September 23rd @ The Folk Project 8-11 p.m. Morristown Unitarian Fellowship, 21 Normandy Heights Road, Morristown, NJ 07960 Contact: Pam Robinson 908-591-6491 email@example.com / folkproject.org
The only thing better than having seeing Calan, the Welsh traditionalists of folk’s new wave, last July 3rd at the Folk Project on their first US tour is getting to see them play this acoustically superior, spacious yet comfortably intimate venue again this coming September 23rd, 2016. They will hopefully have an easier time with their work visas. Bethan (lead singer, step dancer, accordionist) charmingly related to us the harrowing tale of how two members, Patrick and Sam, were immediately deported upon arrival in the US. The sole fault being that the British Embassy printing system went down that day and the US authorities found the passports defective although all their paperwork was in order. Rough start but they persevered. They played one show with friends replacing the two boys but waited for them to arrive to continue the tour. All straightened out we saw one of their first shows. Based on their performance keeping these folkies out of the country is not a good immigration policy.
Americans can learn a few tricks from these maestros. Their best trick of all is that they have no tricks unless you consider youthful exuberance mixed with unusual Welsh instrumentation and their tuneful language called Cymraeg or y Gymaeg . Calan which means the beginning of the month or year may indicate that their music is like a new beginning. With the mixture of dancing jigs and hummable softer songs that break up the pace they keep the listener fully engaged. The very smart sequencing on their most recent album of “Giggly”, a tender hit-worthy ballad with heart melting vocals and plaintive guitar lines just perfect for a moving moment in a major motion picture, cleverly juxtaposed before the stepio funky almost raver tune “Gwdihw Shoes.” They are able to carry the audience along whereever they want to go whether live or on “DINAS” their stellar Sain Label 2015 release. (www.sainwales.com)
Starting with “Betts” (Bethan Rhiannon Williams-Jones) one could not compare her voice to anyone although vintage Jewel comes to mind on the more modern pop style songs. She is completely original and a true star in the making. Her voice is nuanced and her superb diction makes the folk storytelling easily comprehensible. Of course when she sings in her native dialect she gives a few lyric translations first explanating what that kooky tuneful gobbldy gook actually means. The opening song “Tale of Two Dragons” is renaissance faire ready and they do it again in Cymraeg for the finale so you can learn a little Welsh too. It also makes for the perfect bookend to a fourteen song set that I love to sit back and enjoy front to back with headphones or at home on the couch except when I grab my wife and we dance around the house to one of those fast paced and well placed jigs. Like the 3rd track and one of many instrumental tracks “Roxy’s Birthday Jigs” or the Genisis ABACAB era sounding “Jig-Sô”. “Set Stephen” is my personal favortie. Half the album is instrumental and they help the whole song cycle go down real easy and repeat listens bare much fresh fruit.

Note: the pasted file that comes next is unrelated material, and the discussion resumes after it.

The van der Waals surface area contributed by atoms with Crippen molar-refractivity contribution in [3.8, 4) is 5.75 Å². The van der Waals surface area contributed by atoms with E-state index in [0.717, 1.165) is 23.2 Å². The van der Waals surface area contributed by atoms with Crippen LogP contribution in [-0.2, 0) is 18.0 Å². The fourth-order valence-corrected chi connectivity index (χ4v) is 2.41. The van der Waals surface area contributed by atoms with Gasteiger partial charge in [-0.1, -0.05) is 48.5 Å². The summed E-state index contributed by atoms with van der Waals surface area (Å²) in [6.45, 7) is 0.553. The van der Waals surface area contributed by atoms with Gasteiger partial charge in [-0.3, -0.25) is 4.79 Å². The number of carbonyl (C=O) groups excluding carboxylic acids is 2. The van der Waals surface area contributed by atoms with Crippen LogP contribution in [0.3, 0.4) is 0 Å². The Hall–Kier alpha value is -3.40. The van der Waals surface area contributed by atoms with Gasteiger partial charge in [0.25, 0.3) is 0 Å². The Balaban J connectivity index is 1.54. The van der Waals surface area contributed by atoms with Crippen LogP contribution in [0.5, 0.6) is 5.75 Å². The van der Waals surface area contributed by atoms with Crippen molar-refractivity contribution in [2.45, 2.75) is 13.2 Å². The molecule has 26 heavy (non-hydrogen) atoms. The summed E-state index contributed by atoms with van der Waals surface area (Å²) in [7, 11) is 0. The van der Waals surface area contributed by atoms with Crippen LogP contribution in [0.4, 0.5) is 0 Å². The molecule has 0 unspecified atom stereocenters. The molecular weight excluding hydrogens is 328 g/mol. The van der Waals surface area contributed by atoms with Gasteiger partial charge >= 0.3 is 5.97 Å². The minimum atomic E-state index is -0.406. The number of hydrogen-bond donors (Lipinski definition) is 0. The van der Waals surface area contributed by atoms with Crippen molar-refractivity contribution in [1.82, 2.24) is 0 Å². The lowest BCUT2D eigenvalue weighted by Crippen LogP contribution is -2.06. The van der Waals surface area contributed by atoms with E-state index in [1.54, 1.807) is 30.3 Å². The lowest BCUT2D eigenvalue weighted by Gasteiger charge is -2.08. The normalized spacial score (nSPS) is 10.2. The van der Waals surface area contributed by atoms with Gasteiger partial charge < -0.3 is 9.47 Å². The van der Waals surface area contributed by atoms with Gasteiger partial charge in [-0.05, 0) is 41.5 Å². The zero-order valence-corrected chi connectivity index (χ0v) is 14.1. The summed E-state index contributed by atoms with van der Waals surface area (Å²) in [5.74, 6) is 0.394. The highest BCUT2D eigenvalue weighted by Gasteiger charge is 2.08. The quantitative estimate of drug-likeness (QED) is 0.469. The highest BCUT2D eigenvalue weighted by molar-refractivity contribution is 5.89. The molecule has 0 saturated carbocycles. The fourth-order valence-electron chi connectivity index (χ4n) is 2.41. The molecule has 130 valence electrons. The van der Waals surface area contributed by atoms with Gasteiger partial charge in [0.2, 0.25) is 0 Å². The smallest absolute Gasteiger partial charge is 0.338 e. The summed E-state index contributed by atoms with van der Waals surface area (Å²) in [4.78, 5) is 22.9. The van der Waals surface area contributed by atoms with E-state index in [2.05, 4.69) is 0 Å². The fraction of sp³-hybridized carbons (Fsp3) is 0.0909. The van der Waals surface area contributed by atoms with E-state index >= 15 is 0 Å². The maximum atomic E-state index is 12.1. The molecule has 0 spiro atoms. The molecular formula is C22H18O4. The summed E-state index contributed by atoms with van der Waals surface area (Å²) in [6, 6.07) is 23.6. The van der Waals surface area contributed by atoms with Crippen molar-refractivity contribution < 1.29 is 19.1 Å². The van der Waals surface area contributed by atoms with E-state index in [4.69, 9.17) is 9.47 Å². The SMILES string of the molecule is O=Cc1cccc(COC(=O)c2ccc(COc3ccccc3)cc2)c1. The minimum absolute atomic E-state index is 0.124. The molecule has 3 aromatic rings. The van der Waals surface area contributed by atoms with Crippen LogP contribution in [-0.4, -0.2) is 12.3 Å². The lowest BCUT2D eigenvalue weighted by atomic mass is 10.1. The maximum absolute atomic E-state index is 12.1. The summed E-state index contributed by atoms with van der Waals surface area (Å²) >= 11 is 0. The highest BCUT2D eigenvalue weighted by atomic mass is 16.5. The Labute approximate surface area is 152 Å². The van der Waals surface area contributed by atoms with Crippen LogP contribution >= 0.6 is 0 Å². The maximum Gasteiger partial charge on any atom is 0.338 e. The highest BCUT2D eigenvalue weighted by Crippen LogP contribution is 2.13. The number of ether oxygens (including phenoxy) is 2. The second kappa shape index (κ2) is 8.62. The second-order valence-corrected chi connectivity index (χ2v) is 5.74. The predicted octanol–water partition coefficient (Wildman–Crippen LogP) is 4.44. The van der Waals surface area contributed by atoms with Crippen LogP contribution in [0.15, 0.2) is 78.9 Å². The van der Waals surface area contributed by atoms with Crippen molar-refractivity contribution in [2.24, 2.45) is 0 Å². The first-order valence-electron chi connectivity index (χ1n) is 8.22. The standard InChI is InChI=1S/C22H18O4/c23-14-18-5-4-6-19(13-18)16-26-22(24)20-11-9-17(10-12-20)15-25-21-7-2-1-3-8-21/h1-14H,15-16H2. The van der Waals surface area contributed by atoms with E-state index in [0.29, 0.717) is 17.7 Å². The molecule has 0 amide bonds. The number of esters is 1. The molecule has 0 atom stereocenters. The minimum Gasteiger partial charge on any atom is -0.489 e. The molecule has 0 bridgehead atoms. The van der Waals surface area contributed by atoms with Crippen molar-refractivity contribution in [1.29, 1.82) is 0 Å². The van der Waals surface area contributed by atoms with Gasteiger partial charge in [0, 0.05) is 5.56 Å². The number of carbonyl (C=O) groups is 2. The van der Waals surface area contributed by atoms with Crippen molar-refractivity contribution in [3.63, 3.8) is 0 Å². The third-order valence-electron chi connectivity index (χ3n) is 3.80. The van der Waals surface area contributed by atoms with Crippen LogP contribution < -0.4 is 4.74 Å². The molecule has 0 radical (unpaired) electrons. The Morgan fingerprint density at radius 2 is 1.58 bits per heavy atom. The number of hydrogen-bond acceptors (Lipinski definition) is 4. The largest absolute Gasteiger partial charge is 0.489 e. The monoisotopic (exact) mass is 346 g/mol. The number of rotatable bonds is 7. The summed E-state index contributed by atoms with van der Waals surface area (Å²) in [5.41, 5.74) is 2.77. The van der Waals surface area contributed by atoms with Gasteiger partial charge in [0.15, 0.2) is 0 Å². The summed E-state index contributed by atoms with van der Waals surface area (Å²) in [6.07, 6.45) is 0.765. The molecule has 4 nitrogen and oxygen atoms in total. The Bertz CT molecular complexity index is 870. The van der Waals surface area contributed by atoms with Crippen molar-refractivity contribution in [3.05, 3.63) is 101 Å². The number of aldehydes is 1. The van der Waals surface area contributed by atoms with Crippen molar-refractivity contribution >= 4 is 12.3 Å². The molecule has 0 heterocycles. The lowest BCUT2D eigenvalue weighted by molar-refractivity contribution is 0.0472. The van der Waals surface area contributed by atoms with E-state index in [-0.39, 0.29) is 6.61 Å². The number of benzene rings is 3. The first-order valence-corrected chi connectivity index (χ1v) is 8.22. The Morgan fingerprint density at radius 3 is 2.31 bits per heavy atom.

When they come this fall they’ll be bringing a new album as their Facebook page indicates. They have just started to mix so it should be here with them when they come. In the meantime I’ll sum up the entire DINAS album right now: enchanting & exciting. This is music that inspires with the fiddle, bagpipes, pighorn, whistle, piano and accordian of virtuoso Patrick Rimes. The guitars, bass and kick drum by second in witty stage banter, Sam Humphreys, are the ryhthmic workhorse they were invented to be but subtle when necessary, tight and fluid. Angharad Sian Jenkins the second first fiddler duels with Patrick and actually wins a few rounds. There’s something special and magic in her style that goes beyond the typical. The two fiddle attack is gently layered and textured and when Patrick plays another instrument, the fiddle is still prominent. In this old fashioned style there’s nary a song that can be done without the bow dragging across the strings carrying us along down the path. Which leaves Llinos Eleri Jones and what would a Welsh folk band be without a hot telynau player? That’s harps, the ye olde traveling kind that she waves around like a shield in medieval battle but the sound is pure and soothing. Together the parts are much more than their sum. We’re fans and you’ll be too if you come to the show.
My heart jumped when Betts said “I like the enthusiasm of that guy in the blue shirt” she was talking to me. You can talk to them too as they graciously signed the CDs and chatted with all during intermission.
-Steve Gabe, Writer/Editor